Great post by Robert Vienneau who correctly claims that the three propositions below are well-established, namely :
"1. Adam Smith did not use the phrase "The invisible hand" to refer to the optimality properties of a static general equilibrium supposedly brought about by the workings of competitive markets.
2. Thomas Carlyle did not coin the phrase "The dismal science" to refer to Thomas Malthus's anti-utopian theory of population. According to that theory, human population responds endogenously to increased prosperity, thereby making impossible any rapidly established, long-lasting general rise in per capita income beyond the custom and habits of mankind.
3. John Maynard Keynes, in The General Theory of Employment, Interest, and Money, did not explain widespread and persistent unemployment by sticky, rigid, or slowly adjusting money wages and prices - a pre-Keynesian theory that, in fact, he opposed. Many economists, I claim, teach the opposite of these propositions.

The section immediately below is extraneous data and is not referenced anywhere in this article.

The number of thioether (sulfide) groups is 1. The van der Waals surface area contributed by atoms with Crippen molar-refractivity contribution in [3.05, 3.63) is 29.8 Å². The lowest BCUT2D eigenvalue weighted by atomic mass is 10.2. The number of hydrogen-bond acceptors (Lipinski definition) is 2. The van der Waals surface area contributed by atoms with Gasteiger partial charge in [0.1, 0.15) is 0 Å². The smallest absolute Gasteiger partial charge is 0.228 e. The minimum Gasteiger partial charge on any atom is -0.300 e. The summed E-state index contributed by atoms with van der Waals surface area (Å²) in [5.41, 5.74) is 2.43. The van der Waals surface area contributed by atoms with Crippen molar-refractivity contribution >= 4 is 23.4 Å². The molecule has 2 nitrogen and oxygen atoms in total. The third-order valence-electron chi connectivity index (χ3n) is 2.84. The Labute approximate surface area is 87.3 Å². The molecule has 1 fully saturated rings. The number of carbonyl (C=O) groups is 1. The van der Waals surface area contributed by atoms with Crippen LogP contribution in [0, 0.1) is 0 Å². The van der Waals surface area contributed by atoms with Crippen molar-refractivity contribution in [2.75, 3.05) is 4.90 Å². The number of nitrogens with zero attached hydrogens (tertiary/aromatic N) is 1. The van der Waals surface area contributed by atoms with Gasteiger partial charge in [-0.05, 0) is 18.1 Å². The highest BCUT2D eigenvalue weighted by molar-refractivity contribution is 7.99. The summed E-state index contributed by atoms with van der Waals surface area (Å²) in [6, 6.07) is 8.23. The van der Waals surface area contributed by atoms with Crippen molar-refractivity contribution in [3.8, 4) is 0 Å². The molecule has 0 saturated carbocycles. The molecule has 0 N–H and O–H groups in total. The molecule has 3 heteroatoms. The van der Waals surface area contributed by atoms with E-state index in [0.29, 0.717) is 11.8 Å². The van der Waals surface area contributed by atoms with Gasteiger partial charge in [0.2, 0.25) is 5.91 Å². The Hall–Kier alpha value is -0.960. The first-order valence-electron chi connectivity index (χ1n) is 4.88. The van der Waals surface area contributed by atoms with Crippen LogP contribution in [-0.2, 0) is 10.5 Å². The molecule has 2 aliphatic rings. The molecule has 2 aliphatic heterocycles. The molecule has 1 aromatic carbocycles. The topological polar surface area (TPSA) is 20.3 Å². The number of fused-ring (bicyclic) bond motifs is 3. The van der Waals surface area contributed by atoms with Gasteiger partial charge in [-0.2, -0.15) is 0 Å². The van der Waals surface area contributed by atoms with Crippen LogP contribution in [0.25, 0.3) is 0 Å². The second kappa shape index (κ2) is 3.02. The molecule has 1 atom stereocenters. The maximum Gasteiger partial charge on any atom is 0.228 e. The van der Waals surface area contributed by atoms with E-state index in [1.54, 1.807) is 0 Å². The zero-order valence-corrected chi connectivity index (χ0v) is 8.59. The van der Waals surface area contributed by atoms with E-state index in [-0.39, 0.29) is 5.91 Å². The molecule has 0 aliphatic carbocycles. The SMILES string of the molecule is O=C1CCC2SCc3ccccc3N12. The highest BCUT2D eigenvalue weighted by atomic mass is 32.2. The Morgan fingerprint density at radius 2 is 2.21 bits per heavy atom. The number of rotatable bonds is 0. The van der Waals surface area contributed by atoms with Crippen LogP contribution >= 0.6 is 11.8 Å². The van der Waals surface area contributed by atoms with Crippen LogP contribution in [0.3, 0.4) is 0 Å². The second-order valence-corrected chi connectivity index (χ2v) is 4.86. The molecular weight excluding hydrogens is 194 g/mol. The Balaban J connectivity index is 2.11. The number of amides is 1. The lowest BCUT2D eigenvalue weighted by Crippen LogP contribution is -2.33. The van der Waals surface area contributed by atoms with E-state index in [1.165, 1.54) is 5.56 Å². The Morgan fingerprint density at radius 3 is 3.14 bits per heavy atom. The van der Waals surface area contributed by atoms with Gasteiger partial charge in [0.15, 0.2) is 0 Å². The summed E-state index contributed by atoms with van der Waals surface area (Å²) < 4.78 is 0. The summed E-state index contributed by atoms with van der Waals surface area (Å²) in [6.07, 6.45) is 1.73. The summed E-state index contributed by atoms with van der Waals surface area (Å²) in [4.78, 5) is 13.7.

It seems to be a quixotic and never-ending task to oppose demonstrably false statements about economics, often made by economists."It is absolutely true. I would even say the majority of economists teach the opposite. I have insisted more on 3 here, but 1 and 2 are equally true, and 1 at least as important as 3. I should probably use this in my history of thought lectures from now on.